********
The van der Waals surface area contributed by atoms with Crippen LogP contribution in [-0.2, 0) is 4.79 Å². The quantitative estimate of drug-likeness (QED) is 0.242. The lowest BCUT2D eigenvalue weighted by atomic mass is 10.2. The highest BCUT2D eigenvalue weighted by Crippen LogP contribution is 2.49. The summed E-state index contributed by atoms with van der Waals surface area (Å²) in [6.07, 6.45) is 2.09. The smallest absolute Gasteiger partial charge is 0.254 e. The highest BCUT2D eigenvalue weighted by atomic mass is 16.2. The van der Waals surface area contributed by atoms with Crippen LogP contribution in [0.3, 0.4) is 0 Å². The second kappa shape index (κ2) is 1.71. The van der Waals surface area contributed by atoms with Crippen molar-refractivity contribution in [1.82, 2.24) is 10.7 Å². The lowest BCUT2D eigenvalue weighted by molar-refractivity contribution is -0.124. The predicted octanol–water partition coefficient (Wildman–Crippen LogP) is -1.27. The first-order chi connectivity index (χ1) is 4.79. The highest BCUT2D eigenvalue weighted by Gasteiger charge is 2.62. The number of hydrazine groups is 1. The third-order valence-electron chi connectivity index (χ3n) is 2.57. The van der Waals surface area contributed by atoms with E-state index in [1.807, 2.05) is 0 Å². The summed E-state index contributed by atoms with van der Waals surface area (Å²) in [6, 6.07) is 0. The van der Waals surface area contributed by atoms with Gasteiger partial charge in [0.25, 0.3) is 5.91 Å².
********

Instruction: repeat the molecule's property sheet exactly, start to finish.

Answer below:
The van der Waals surface area contributed by atoms with Crippen LogP contribution in [-0.2, 0) is 4.79 Å². The quantitative estimate of drug-likeness (QED) is 0.242. The lowest BCUT2D eigenvalue weighted by atomic mass is 10.2. The highest BCUT2D eigenvalue weighted by Crippen LogP contribution is 2.49. The summed E-state index contributed by atoms with van der Waals surface area (Å²) in [6.07, 6.45) is 2.09. The smallest absolute Gasteiger partial charge is 0.254 e. The highest BCUT2D eigenvalue weighted by atomic mass is 16.2. The van der Waals surface area contributed by atoms with Crippen LogP contribution in [0.3, 0.4) is 0 Å². The second kappa shape index (κ2) is 1.71. The van der Waals surface area contributed by atoms with Crippen molar-refractivity contribution in [1.82, 2.24) is 10.7 Å². The lowest BCUT2D eigenvalue weighted by molar-refractivity contribution is -0.124. The predicted octanol–water partition coefficient (Wildman–Crippen LogP) is -1.27. The first-order chi connectivity index (χ1) is 4.79. The highest BCUT2D eigenvalue weighted by Gasteiger charge is 2.62. The number of hydrazine groups is 1. The third-order valence-electron chi connectivity index (χ3n) is 2.57. The van der Waals surface area contributed by atoms with E-state index in [1.807, 2.05) is 0 Å². The summed E-state index contributed by atoms with van der Waals surface area (Å²) in [6, 6.07) is 0. The van der Waals surface area contributed by atoms with Gasteiger partial charge in [0.25, 0.3) is 5.91 Å².